It has been 95 years since a contingent of young Australian and Kiwi men "dug in" on the thin strip of beach that hugs a craggy peninsula at the easternmost edge of the Mediterranean Sea. While this inhospitable place would provide a home for eight months, it would forever be remembered as Anzac Cove, Gallipoli - a geographical monument for the thousands who perished in that flawed and bloody campaign.
This book was painstakingly put together by the soldiers in the cold and bitter winter of 1915, just before the evacuation, with Christmas approaching and death a real and constant companion. What is surprising, then, is the positive tone, the "she'll be right" attitude, that permeates the majority of the works.
The original editor, Charles Bean, sheds light on this when he points out the sole purpose of the book: to divert the men's attention, for however briefly, from the harsh reality that surrounded them. Thus, it was never destined to be a "warts and all" account, filled with the grim and bloody realities of war, but a light-hearted, humorous take on the tragic situation they found themselves in - at its core, it is a book about friendship, loyalty, and fond thoughts of home.
It should also be noted that this book was never designed as a collection of literature and, therefore, cannot be judged as such. It is, simply, an historical artefact, allowing a glimpse into the minds of those placed in an alien and terrifying landscape. The stories, poems and drawings do, though, provide an unexpected bonus: they add a greater piece of the puzzle to the formation of our national identity. From the jagged-edged shrapnel produced by "Beachy Bill", the constant sniper fire, and endless quantities of a particular oat biscuit, a growing antipodean spirit began to blossom.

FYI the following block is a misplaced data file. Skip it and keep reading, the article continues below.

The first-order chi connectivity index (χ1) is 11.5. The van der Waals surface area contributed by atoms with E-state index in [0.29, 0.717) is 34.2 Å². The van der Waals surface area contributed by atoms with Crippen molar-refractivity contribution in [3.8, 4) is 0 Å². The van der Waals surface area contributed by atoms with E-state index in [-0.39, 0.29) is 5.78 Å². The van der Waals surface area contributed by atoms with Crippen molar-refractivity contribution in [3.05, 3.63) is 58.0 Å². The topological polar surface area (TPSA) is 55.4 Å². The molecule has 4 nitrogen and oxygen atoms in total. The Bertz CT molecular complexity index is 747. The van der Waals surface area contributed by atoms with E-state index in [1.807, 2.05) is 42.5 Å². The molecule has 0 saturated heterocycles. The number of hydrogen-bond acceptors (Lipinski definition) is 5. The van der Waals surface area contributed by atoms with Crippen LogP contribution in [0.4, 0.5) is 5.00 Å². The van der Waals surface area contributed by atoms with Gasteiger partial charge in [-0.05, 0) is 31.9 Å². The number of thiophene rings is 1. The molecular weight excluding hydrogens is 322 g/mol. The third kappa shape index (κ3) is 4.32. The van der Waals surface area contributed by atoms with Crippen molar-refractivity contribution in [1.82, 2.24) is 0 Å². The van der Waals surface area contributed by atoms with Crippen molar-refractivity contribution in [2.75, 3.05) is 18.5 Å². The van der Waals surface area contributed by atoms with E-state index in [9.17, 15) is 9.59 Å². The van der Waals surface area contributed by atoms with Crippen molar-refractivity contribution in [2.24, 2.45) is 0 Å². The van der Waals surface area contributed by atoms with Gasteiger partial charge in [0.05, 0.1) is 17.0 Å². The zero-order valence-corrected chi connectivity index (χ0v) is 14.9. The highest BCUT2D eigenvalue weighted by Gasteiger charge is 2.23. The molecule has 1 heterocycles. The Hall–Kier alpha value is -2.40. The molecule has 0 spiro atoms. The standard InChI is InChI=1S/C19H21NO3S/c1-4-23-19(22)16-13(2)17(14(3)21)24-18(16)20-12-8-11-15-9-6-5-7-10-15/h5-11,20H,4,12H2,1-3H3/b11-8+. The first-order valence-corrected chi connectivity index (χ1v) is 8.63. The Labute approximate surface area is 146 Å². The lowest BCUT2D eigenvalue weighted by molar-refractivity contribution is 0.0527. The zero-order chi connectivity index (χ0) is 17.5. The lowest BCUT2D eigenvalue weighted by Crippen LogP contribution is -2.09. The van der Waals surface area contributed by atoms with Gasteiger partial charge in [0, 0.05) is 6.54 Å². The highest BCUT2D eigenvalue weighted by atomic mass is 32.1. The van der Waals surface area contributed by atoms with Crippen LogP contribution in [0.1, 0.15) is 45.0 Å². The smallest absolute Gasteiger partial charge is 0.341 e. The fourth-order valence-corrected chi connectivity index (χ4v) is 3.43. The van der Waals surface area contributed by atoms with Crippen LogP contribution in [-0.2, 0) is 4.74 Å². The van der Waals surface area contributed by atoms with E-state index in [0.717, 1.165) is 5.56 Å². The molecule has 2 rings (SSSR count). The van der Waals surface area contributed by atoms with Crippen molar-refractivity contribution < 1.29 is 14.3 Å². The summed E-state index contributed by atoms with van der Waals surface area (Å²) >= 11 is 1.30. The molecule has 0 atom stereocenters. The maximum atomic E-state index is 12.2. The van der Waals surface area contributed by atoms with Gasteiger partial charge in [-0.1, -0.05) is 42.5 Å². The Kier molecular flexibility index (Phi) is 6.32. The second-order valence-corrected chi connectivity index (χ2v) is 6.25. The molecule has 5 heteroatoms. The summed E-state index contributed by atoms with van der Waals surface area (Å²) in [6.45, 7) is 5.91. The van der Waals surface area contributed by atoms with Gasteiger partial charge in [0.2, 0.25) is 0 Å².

The meat of the book is not the bully beef the men consume with a growing aversion, but is provided in extracts drawn from Sir Ian Hamilton's official summary. Here we see the campaign through the eyes of its dispassionate commander, safe by his fireside with his port and cigar, maps and running tallies - yards gained, lives lost, enemy kill ratios. To him, this whole affair appears merely a strategic game no different than the board game "Risk", where men are counters to be lost, at times sacrificed, and reinforced at will, because the hills, he believes, must be "taken" at all costs - 100 yards viewed a victory no matter how many lives lost.
The men at Anzac Cove gave their lives in great numbers. Thankfully, they also gave their thoughts and feelings in this assortment of creative works. When reading beyond the text, searching between the lines, in the no-mans-land of this beautifully presented work, the reality of the campaign becomes all the more clear - they may not have won the battle, but they did win a sense of identity.
They became Anzacs.
* The Anzac Book, edited by the Australian War Memorial, Univ of NSW Press, $69.99.
Steve Scott is an Auckland reviewer.